When the first vaccine doses are given, it is possible that an immune response is raised not just against the spike protein created, but also against the carriers that are used to deliver the code for it. This is a known issue for treatments or vaccines that use viruses for delivery. If the second dose is then the same, the immunity developed against the carrier will react against the second dose, clearing some of it before robust, protective and long-lasting immunity develops.

This is why Russia’s Sputnik V vaccine – which is based on the same delivery method as the AstraZeneca vaccine – uses two different adenoviruses as carriers for its first and second doses, and has achieved impressive results.

Why mixing doses is so important

There are additional benefits to mixing vaccine doses on top of improving protection. Logistical problems can arise when a second vaccine dose has to be identical to the first. Producing double the quantity of one vaccine takes time. Boosting with a different vaccine could allow the world’s population to be vaccinated quicker.

Vials of COVID vaccines from AstraZeneca, Moderna, Pfizer and Johnson & Johnson
Next we need to see what happens when mixing COVID-19 vaccines from other manufacturers. Miguel Toro/Shutterstock

Second, if a person reacts badly to their first vaccination, they are more likely to get a second dose if they know it is a different one – and it’s clear that two are needed for good protection. Governments may also decide a certain type of vaccine is less suitable for different groups of people, as has been the case with the AstraZeneca vaccine in younger people in some countries. Having more potential vaccine combinations available may help overcome any public uncertainty in the wake of these sorts of decisions.

Supplying vaccines to some low- and middle-income countries can also be difficult, particularly if they do not have the necessary cold storage requirements for large batches of a vaccine that need to be kept at low temperatures. Including vaccines into the distribution plan that do not need storage at very low temperatures may make widespread vaccine delivery easier.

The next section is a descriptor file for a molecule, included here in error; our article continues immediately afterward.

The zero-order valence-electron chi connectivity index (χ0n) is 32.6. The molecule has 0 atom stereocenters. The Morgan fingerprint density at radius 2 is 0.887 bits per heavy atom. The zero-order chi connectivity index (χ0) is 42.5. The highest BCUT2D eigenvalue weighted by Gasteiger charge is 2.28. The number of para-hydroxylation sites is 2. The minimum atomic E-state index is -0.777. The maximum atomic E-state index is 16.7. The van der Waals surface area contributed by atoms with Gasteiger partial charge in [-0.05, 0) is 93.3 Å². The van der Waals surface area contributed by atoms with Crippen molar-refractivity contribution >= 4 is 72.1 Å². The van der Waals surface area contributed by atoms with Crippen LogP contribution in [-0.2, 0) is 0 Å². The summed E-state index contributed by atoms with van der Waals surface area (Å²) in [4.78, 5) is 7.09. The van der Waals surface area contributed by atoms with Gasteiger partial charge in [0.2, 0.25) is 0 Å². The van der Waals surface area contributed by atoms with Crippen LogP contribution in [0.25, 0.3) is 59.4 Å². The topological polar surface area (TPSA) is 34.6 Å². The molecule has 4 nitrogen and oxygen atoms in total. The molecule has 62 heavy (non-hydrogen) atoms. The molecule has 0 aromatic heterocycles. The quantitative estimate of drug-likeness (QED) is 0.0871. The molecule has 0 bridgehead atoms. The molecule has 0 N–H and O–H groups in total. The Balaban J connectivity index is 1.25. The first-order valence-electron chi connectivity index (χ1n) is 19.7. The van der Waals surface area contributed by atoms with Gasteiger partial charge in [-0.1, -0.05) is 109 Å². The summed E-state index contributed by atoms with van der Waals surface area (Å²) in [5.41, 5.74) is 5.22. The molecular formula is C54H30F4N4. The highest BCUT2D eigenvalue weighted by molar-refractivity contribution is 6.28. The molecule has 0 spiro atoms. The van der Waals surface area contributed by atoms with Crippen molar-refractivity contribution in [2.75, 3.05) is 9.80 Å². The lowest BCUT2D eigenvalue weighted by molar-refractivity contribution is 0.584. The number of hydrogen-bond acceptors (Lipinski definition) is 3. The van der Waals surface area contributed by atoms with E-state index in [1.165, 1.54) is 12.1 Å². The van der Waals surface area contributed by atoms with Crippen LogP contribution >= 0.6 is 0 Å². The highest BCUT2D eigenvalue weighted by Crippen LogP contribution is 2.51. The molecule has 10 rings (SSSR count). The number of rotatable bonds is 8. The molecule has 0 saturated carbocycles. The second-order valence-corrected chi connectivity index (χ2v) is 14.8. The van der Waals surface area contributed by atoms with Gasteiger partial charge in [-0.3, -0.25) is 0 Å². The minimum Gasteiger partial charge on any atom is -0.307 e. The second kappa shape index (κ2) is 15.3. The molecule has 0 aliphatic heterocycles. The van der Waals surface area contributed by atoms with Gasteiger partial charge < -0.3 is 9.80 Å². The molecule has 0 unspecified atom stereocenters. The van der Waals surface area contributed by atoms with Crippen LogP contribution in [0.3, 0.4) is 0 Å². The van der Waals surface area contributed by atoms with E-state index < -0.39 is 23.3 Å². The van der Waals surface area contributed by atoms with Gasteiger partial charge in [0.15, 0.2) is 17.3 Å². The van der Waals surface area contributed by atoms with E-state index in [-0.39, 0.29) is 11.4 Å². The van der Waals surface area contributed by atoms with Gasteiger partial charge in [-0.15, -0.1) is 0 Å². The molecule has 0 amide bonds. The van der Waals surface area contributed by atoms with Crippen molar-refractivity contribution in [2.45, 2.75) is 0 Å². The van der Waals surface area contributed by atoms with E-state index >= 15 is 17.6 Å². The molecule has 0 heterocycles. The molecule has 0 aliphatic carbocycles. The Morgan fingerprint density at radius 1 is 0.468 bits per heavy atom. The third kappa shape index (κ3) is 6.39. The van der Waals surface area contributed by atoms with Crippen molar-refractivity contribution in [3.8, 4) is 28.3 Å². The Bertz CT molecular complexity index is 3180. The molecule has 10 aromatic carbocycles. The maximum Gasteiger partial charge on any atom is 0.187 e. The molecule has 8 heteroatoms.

So there are clearly huge benefits to vaccine mixing. However, this study only looked at two vaccine types – in time, every combination will need to be tested, in every age group and in every ethnicity. Vaccines may also behave differently if mixed in different contexts, for example, against a backdrop of malnutrition or other infectious diseases. These factors will need to be included in future testing too. But for now, this study suggests that a mix-and-match approach to COVID-19 vaccines is an acceptable, useful option.

Tracy Hussell does not work for, consult, own shares in or receive funding from any company or organisation that would benefit from this article, and has disclosed no relevant affiliations beyond their academic appointment.

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NYC biotech LB Pharmaceuticals eyes $75M for new take on decades-old schizophrenia drug

As Karuna Therapeutics wraps up its FDA approval request for what could be the first new type of schizophrenia drug in decades, another East Coast biotech…